The Belgian pension market has been ‘living in interesting times’ of late, but the opinion of industry practitioners is that the major changes now taking place will not have a dramatic effect on the use by pension schemes of investment funds, whether the Luxembourg variety or the Belgian domiciled version, known in French as Sicavs and in Dutch as Beveks (Beleggingsvennootsch apmet Veranderlijk Kapitaal).
Though figures from different sources vary from 50 to 70%, it is clear that the majority of Belgian pension fund money is invested in collective investment funds. Belgian Pension Fund Association figures to the end of 2001 show 69.5% of assets invested in collectives, as opposed to just over 20% in direct equities and bonds.
Beveks account for 72% in number and 84% AUM of the whole Belgian fund industry and have maintained these ratios more or less over the last five years (see table 1). Table 2 shows the sector-wide breakdown of assets, though these figures include both retail and institutional funds, and clearly reflect the large and continuing appetite for capital protected vehicles among Belgian consumers.
Home-grown Sicavs have a number of points to recommend them to the Belgian pension scheme. Perhaps their most obvious advantage is the tax breaks they offer. Belgian second pillar (company or industrial sector) pension schemes are liable to withholding tax of 15% on bonds and 25% on equity dividends. This tax burden can be legally avoided by investing in UCITS, whether Beveks or Luxembourg Sicavs (though domestic Beveks have a minor tax advantage over Luxembourg funds).
The second main attraction of Beveks is diversification. As Jan Longeval, director at Degroof Institutional Asset Management (DIAM), points out, the average Belgian pension fund is tiny - around e12-13m - so direct investment is not cost effective.
Tax mitigation and diversification are the two prime reasons quoted to us by most industry practitioners for the substantial use by pension funds of Beveks. But, says Longeval, even if there were no tax advantage and the average Belgian pension scheme was huge, he would still advocate the use of Beveks because of their economies of scale and their ability to access balanced worldwide portfolios. He says: “An X-ray of a typical portfolio might reveal 1,000 different holdings. This would impose high administration costs if held direct, as opposed to the low fees within a fund. The fund also offers flexibility to move in and out of asset classes.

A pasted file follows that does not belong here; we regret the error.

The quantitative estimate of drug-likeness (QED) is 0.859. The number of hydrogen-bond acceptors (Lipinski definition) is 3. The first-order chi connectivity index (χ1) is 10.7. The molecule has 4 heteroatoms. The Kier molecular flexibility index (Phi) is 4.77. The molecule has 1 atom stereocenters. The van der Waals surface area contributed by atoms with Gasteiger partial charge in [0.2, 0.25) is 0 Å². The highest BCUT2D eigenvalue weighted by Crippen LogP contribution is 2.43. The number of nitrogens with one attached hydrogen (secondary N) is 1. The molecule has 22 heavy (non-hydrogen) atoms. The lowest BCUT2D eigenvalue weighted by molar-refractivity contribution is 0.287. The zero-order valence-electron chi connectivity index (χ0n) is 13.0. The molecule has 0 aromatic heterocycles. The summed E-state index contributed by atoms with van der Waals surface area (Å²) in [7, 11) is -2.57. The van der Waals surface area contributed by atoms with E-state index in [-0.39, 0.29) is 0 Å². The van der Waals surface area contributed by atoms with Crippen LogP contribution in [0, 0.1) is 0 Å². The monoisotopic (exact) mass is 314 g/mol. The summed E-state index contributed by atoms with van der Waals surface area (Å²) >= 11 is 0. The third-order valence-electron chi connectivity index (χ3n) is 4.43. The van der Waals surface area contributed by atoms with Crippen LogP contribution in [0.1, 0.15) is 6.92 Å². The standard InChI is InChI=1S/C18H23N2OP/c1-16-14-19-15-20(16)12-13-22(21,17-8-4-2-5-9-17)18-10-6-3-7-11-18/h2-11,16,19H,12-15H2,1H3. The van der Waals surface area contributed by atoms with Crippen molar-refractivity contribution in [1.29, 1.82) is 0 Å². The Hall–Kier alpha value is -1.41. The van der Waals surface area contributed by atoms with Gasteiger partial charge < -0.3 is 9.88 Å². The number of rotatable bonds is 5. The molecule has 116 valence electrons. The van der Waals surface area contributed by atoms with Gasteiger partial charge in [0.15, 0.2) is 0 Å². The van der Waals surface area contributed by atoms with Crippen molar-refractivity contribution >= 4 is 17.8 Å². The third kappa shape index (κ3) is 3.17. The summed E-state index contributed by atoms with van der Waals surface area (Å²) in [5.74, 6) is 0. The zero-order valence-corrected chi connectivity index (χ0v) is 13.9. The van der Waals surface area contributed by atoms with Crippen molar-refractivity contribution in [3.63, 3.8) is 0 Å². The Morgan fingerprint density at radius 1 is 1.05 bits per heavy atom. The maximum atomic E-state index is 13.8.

“Some pension schemes hold say 30% of their portfolio in direct equities because they want to be able to see movement within the fund. But with 3.5% dividend yields on European equities, subject to 25%t withholding tax, you are throwing away 80 basis points.”
The one real disadvantage which Longeval highlights is the opaqueness of the fund portfolio as opposed to direct investments. “Distributors of funds have not always been shining examples of transparency. People can’t see what’s going on, and that is a problem to some.” he concludes.
Belgium’s recently implemented Vandenbroucke law is likely to have a wide-ranging effect on the pensions industry as a whole, though the outcome for Beveks is not yet clear. The law seeks to increase coverage of second pillar pension schemes to 66% of the working population by establishing industry-wide ‘sector’ schemes.
Much more problematic is the law’s requirement that employers guarantee a 3.25% average return in pension schemes to their employees. This stipulation seems to lend itself much more to insurance-based than to fund vehicles.
Peter de Proft, chief executive at Fortis in Belgium and president of the Association Belge des Asset Managers (BEAMA) says: “In volatile markets like these, and in times of low interest rates, the guarantee is a competitive disadvantage for asset managers. In these conditions it seems likely that pension funds will choose an insurance vehicle.”